For me, what was for a moment the frontrunner based on the movie, Steve Jobs, is no longer a serious contender to win because of the damage it took on this last week, regardless of whether the damage was remotely fair. This was not a late attack in the style of A Beautiful Mind, where the frontrunner was being smashed. This is just (inappropriate, in my opinion) negativity given wing by a disappointing box office result. But that is the real world. I would love to see the film recover, but right now, it doesn’t feel like there is a clear path to a full recovery, thus a nomination and no win.

But there are other things in the way of The Martian.

If the plan to get it nominated by The Golden Globes in comedy, that would put a stink on a humorous film that is not a comedy. They’d be better off not Globe nominated at all, really.

And of course, there are other films coming.

The big dogs are The Revenant and The Hateful Eight. Both directors have been twice before nominated for directing. Quentin’s last two movies were both nominated for Best Picture and Alejandro’s won last year, his second film to be so nominated. You can’ bet against either of these guys.

But, and a big BUT… Iñárritu had a picture win last year. And this year’s movie seems dark and brutal… which also happens to be Tarantino’s milieu. And both are set in seriously bad winter weather.

There are, of course, other movies to consider as Best Picture nominees, from Bridge of Spies to The Danish Girl to Joy To Brooklyn to Youth to even the great and explosive Mad Max: Fury Road… but are any of these winning Best Picture? Not likely.

I am not saying that the most popular commercial film always wins. That is not close to the truth at all. But I do believe that unless there is a reason to vote for something else, the film that people like the most tends to win.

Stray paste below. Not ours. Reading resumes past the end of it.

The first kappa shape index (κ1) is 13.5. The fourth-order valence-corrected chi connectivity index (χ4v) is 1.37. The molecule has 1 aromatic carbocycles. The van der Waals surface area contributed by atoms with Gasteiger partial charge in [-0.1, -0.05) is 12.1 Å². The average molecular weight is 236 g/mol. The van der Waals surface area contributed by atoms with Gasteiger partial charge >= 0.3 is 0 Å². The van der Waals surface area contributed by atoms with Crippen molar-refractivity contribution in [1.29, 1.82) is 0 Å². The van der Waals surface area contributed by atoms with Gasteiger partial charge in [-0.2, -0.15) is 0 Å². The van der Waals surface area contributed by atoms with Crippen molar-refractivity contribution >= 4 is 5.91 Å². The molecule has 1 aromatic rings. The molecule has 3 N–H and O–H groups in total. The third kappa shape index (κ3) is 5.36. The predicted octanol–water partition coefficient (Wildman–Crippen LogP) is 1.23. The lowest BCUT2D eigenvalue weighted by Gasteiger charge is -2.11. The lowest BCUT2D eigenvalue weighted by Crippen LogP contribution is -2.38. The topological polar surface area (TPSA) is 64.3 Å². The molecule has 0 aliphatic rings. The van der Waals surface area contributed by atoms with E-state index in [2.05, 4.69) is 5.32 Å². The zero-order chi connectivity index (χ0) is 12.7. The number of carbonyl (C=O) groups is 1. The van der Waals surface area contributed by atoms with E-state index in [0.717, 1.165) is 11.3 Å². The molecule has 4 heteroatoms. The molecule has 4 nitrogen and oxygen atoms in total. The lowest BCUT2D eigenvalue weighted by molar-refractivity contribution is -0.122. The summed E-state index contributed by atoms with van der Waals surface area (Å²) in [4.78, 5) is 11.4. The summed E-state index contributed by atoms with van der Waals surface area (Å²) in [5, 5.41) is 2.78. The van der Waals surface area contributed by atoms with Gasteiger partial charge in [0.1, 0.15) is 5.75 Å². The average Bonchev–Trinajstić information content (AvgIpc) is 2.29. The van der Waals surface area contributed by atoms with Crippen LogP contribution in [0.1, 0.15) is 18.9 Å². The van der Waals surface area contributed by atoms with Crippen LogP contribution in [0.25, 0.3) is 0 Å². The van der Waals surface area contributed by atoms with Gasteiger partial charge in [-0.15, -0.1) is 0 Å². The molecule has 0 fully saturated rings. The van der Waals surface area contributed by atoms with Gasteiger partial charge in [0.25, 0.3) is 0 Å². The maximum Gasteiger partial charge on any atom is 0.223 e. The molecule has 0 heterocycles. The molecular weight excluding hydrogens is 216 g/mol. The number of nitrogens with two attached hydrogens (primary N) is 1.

That reason those films often look might be that the “popular” choice would seem too frivolous (Ghost, Beauty & The Beast, Four Weddings & A Funeral, Jerry Maguire, The Sixth Sense, Rings twice, Little Miss Sunshine, Juno, Up, Avatar, Toy Story 3, Gravity), but most often, there is a narrative. Rings 3 was a lock from Day 1 in 2003. The Aviator pushed too hard and didn’t completely capture Hollywood’s imagination about itself, making room for Eastwood. Bigelow vs Cameron. Silent, black + white old Hollywood. Affleck snubbed. Slavery over space drama.

There are other years where there seemed to be an even fight without a clear narrative for Academy votes to follow. 2007 with No Country For Old Men. Very intense movies that year, with relief coming from Juno and Atonement (a bit). But Paul Thomas Anderson’s There Will Be Blood was probably too much for the average Academy voter. And that left Michael Clayton, which I adore, but could not fight off the Coens, who felt very, very due at the time. Is it a coincidence that your winner was also the #2 grosser in the group behind the comedy that wouldn’t win for being a comedy (Juno)?

2001 was pretty open also with musical drama (Moulin Rouge!) against a second Rings nomination vs and stiff-upper-lip Altman precursor to “Downton Abbey” (Gosford Park) fighting a powerful little drama about loss (In The Bedroom)… leaving the door open to an old-fashioned romantic drama about a misunderstood genius, which was by far the biggest hit aside from Rings 2, which was just placeholding its way to the winning Rings 3.